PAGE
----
It's no secret that Hollywood has a rather rigid sense of what a woman's body ought to look like and a very limited number of exemptions it's willing to hand out. But this week has brought a refreshing spate of real talk about the way the industry reacts to women whose bodies have changed because they had children.
Parenthood star Monica Potter, speaking to the Hollywood Reporter as part of its video roundtable with actors who are considered likely contenders for Emmy nominations, told a hilariously depressing story about going to an audition after she had her last daughter.
"It takes me a couple years to lose the baby chub. It just does," she explained. "I gain about 60 or 70 pounds while pregnant. I'm not one of these girls hitting the yoga mat. I like to eat Cheetos, I'm not going to lie. And after I have the kid, I like to have some drinks ... I was pushing like 180 pounds at the time. I'm like, 'You guys, I just don't feel physically fit yet.' I had my Spanx on and looked like a damn sausage, but I went in and thought I did a really good job. I got home and get the call from my agents. I'm like, 'I did good, right?' And they say, 'You did great. The problem is you're just … ' 'I'm too fat.' 'Yeah, we're just going to wait a little bit.' I said, 'I already told you this!' ”
What's amazing about the story isn't that the casting directors couldn't see past what Potter weighed in the moment and envision her post-baby weight, given that she probably would have had some time in between when she was cast and when the project commenced production. That is, sadly, unsurprising. Rather, what's remarkable is that her agents, who presumably have actual experience in the industry in which they work, couldn't anticipate that casting directors might treat Potter as if her temporary weight gain mattered more than her performance.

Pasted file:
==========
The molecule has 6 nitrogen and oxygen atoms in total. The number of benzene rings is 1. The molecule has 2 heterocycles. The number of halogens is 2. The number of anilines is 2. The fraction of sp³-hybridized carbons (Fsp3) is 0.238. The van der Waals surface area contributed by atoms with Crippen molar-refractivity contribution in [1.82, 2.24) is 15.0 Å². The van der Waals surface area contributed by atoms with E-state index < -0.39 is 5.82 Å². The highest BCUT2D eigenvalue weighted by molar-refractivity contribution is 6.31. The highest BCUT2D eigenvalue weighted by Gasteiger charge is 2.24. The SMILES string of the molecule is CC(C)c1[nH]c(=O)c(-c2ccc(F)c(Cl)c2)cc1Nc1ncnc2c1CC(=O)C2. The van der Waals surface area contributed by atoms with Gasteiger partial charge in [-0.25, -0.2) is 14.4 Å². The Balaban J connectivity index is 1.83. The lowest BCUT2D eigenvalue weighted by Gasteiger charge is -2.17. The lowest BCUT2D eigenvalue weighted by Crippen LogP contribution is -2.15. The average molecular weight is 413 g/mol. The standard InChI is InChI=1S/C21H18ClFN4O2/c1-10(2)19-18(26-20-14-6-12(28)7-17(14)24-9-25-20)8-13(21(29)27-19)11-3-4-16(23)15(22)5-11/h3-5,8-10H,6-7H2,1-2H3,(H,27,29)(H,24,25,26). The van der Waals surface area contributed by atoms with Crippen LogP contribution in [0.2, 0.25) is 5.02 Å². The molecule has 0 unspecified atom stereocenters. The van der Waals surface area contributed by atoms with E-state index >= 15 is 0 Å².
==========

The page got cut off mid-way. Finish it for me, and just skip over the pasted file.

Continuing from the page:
Also speaking up this week was Cougar Town's Busy Phillips, pregnant with her second child and fed up with how most celebrities talk about losing the baby weight. "I love that the whole weird misconception, 'I just lost it all breast-feeding,' " she said in an interview with the Conversation host Amanda de Cadenet. "It's like, 'No, you didn't!' "
Apparently it's easier for everyone to believe that breast-feeding is the equivalent of the kind of two-hours-a-day-five-days-a-week workouts that Gwyneth Paltrow has described as the key to maintaining her body as a tool of her profession than it is to understand that when you grow another human inside of you, your weight might tick up. And then it goes down again. Crazy.
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